shah-cheraghShāh Chérāgh

(Persian: شاه چراغ‎) is a funerary monument and mosque in Shiraz, Iran, housing the tomb of the brothers Ahmad and Muhammad, sons of Mūsā al-Kādhim and brothers of ‘Alī ar-Ridhā. The two took refuge in the city during the Abbasid persecution of Shia Muslims.

 

 

 


arg-of-karim-khanArg of Karim Khan

The Arg of Karim Khan (Persian: ارگ کريمخاني‎) is a citadel located in the north-east of Shiraz, southern Iran. It was built as part of a complex during the Zand dynasty and is named after Karim Khan, and served as his living quarters. In shape it resembles a medieval fortress.

At times, the citadel was used as a prison. Today, it is a museum operated by Iran’s Cultural Heritage Organization.


perspolisePersepolis

Persepolis was the ceremonial capital of the Achaemenid Empire (ca. 550–330 BCE). Persepolis is situated 70 km northeast of the modern city of Shiraz in the Fars Province of modern Iran. The earliest remains of Persepolis date from around 515 BCE. UNESCO declared the citadel of Persepolis a World Heritage Site in 1979.[1] To the ancient Persians, the city was known as Pārsa (“The City of Persians”).*[2] The English word Persepolis is derived from the Greek Πέρσης πόλις Pérsēs pólis (“Persian city”). In contemporary Persian, the site is known as تخت جمشید Takht-e Jamshid (“The Throne of Jamshid”), and چهل منار Chehel minar(“The Forty Columns/Minarets”).


nair-al-mulk-mosqueNasīr al-Mulk Mosque

The Nasīr al-Mulk Mosque (Persian: مسجد نصیر الملك‎ – Masjed-e Naseer ol Molk) is a traditional mosque in Shiraz, Iran, located in Goade-e-Araban place (near the famous Shah Cheragh mosque). The mosque was built during the Qājār era, and is still in use under protection by Nasir al Mulk’s Endowment Foundation. It was built by the order of Mirza Hasan Ali Nasir al Molk, one of the lords of the Qajar Dynasty, in 1876 and was finished in 1888. The designers were Muhammad Hasan-e-Memar and Muhammad Reza Kashi Paz-e-Shirazi.

The mosque extensively uses colored glass in its facade, and displays other traditional elements such as panj kāseh-


naranjestanQavam House

Qavam House (also widely called “Narenjestan e Ghavam”) is a traditional and historical house in Shiraz, Iran. It is set within the Persian gardens of Eram Garden.

It was built between 1879 and 1886[1] by Mirza Ibrahim Khan. The Qavam family were merchants originally from Qazvin. But they soon became active in the government during the Zand dynasty, followed by the Qajar, and Pahlavi dynasty as well.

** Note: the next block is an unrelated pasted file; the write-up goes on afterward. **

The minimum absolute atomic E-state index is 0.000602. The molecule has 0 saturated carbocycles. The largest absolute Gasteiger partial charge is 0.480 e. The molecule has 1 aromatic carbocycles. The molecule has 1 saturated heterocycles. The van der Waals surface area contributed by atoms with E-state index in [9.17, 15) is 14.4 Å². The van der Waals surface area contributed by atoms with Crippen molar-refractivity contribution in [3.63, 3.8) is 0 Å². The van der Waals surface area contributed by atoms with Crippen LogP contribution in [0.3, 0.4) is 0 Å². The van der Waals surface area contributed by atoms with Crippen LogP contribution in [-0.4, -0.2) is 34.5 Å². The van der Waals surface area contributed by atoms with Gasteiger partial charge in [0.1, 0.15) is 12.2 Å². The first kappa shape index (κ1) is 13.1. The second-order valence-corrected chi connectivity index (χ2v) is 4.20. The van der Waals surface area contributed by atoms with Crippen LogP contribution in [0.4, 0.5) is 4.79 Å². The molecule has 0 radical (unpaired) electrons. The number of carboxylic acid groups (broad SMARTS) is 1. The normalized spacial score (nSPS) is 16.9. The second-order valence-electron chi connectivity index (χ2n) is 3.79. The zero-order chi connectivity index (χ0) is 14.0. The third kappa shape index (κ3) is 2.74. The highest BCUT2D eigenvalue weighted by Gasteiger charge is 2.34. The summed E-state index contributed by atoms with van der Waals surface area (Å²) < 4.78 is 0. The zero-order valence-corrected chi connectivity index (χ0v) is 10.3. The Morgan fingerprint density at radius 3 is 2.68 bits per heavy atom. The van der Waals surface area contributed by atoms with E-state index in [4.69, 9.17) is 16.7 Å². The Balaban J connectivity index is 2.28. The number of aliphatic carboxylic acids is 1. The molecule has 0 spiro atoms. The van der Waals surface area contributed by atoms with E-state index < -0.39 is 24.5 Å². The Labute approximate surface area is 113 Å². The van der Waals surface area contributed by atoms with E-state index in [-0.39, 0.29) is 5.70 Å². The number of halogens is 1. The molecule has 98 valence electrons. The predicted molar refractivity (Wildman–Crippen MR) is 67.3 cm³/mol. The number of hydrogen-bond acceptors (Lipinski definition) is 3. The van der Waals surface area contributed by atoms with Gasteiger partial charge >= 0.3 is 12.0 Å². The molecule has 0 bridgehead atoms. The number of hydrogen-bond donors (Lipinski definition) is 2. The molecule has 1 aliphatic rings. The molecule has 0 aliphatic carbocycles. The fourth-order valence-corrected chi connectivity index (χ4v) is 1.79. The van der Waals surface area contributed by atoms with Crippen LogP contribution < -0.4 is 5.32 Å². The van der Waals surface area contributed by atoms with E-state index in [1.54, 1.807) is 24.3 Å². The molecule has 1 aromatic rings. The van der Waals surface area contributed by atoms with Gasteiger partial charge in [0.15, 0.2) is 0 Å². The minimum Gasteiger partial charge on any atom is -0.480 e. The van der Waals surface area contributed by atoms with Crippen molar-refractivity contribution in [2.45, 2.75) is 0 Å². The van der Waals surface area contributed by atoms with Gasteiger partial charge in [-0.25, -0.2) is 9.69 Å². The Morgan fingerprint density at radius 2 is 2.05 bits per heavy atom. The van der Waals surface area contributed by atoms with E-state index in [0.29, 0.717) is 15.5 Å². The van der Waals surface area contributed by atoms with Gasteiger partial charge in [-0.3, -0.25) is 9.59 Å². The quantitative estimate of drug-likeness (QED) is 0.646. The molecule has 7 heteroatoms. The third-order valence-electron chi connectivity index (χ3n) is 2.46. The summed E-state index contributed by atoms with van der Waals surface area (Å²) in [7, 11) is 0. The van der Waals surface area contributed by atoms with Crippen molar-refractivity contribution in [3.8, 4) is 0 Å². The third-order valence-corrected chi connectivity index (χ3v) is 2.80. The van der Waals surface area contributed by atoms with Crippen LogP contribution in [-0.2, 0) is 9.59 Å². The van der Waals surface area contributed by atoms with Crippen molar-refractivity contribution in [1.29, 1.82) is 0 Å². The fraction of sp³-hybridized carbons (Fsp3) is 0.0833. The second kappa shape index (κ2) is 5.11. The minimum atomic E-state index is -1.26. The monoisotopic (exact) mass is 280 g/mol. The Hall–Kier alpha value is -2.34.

The Qavam “Naranjestan” preserves the elegance and refinement enjoyed by the upper-class families during the 19th century. The paintings on the low ceilings of the house are inspired by Victorian era Europe.

The mirrored porch was a focal point of the house, overlooking the Eram Garden that was designed with fountains, date palms, and flowering plants.

During the second Pahlavi era, the House became the headquarters of Pahlavi University’s “Asia Institute”, directed by Arthur Upham Pope and Richard Nelson Frye. Frye and his family also lived in the house for a while.

The house today is a museum and is opened to the public. The house and the Eram Garden are within the Shiraz Botanical Garden.


darvaze-qoranQur’an Gate

Qur’an Gate (Persian: دروازه قرآن‎ Darvāzeh Qor’ān) is a historic gate in the southern-central Persian city of Shiraz, Iran.

It is located at the northeastern entrance of the city, on the way to Marvdasht and Isfahan, between Baba Kouhi and Chehel Maqam Mountains near Allah-O-Akbar Gorge.

 

 


HafeziyehTomb of Hafez

The Tomb of Hafez and its associated memorial hall, the Hāfezieh, are two memorial structures erected in the northern edge of Shiraz, Iran, in memory of the celebrated Persian poet Hafez. The open pavilion structures are situated in the Musalla Gardens on the north bank of a seasonal river and house the marble tomb of Hafez. The present buildings, built in 1935 and designed by the French architect and archaeologist André Godard, are at the site of previous structures, the most well-known of which was built in 1773. The tomb, its gardens, and the surrounding memorials to other great figures are a focus of tourism in Shiraz.